Gray Butte

This hike is best in the spring. Even early May can produce a good show, depending on what kind of spring we have had. The earliest flowers may be the grass widows, phlox, larkspur, desert parsley and frasera. In late May and early June, many others will appear, including balsamroot. big-headed clover, death camas, paintbrush, waterleaf, brodiaea, lupine and bitterroot. A bonus for the hiker is a terrific view of the Cascades.

I recommend starting at McCoin Orchards, reached from the Lone Pine Road east of Smith Rock State Park, then left on Forest Road 5710 to its intersection with Road 57, then left about a half mile to the old orchard site. There is a parking area and a trailhead sign. The first section of perhaps a mile to a cattle gate has been heavily grazed and usually devoid of blooms, but once the gate is passed, it’s a whole other world. This can be an out-and-back hike, although other options using car shuttles are possible, the most ambitious being a one-way hike from Smith Rock State Park. Another option in the area is a scramble to the top of Pine Ridge. This is reached by starting up Road 5710, then going right on Road 57. Watch on your right for a large fenced area which is an elk exclosure. Park there on the road and start uphill past the exclosure, continuing to the top of the ridge for great views. Although there are not as many flowers on this scramble as there are on the regular trail, you may see some interesting ones. This bitterroot was found there, and it is the most intensely colored one I have ever seen.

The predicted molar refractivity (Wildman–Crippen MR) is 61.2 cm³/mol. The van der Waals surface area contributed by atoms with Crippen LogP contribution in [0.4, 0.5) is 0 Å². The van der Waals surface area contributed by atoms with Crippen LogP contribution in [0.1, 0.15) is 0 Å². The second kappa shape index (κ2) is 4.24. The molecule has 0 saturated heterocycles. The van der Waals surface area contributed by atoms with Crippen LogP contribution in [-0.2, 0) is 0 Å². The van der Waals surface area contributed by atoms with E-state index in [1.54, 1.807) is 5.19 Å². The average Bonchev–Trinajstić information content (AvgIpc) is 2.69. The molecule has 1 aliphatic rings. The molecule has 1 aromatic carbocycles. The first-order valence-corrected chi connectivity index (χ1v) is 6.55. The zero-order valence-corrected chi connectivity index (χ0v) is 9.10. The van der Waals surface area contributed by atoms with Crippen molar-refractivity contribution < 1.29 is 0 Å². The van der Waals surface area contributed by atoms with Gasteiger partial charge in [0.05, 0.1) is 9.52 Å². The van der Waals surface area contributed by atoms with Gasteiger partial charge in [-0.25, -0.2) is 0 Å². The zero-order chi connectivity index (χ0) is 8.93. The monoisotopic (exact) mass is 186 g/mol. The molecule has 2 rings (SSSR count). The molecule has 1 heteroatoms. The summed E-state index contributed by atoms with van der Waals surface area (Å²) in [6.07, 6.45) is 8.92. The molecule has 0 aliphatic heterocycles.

Here are a few examples of other wildflowers you might expect to see.

Here is another idea for a Gray Butte hike. Follow the instructions given above for the previous hike, but after starting up road 5710, go only 1.1 miles and then turn left, crossing a cattle guard onto road 5720. Proceed uphill on this road for 1.4 miles to a saddle (you may have to open and close a cattle gate just before the saddle) and park there where is appears that another rough road comes down from the left and the road you are on proceeds uphill. Look there for a trail post that leads you off to the west. Following this trail to the west and south for 2.5 miles brings you to a nice rock outcrop with views down into Smith Rock State Park. I would expect you to see many of the same flowers that would be found on the McCoin Orchard hike, but with fewer other hikers. On a recent early May visit, I found mostly phlox, but more things should appear as the month progresses. On June 8, 2010, I found lots of flowers on this hike. It was a very cold spring in 2010, so other years may find the flowers a week or so earlier. There were still a few remnants of phlox, but I found lots of pussytoes, sedum and false dandelion at first. Later we began to see wallflower (the tallest I had ever seen), penstemon, larkspur, a bit of cryptantha, phacelia, and finally — at about the 2 mile mark –a large field
of lovely bitteroot. We saw no other hikers or mountain bikers. There are some great rock outcroppings and there are good views to the east at one point, as well as outstanding westerly views. A little stone sentinal stood guard over the flowers and the views.

For those who don’t want to hike, but want to see Bitterroot, instead of hiking west, follow the trail uphill–paralleling the road–and find those little beauties in just a few hundred feet, mostly to the left of the trail.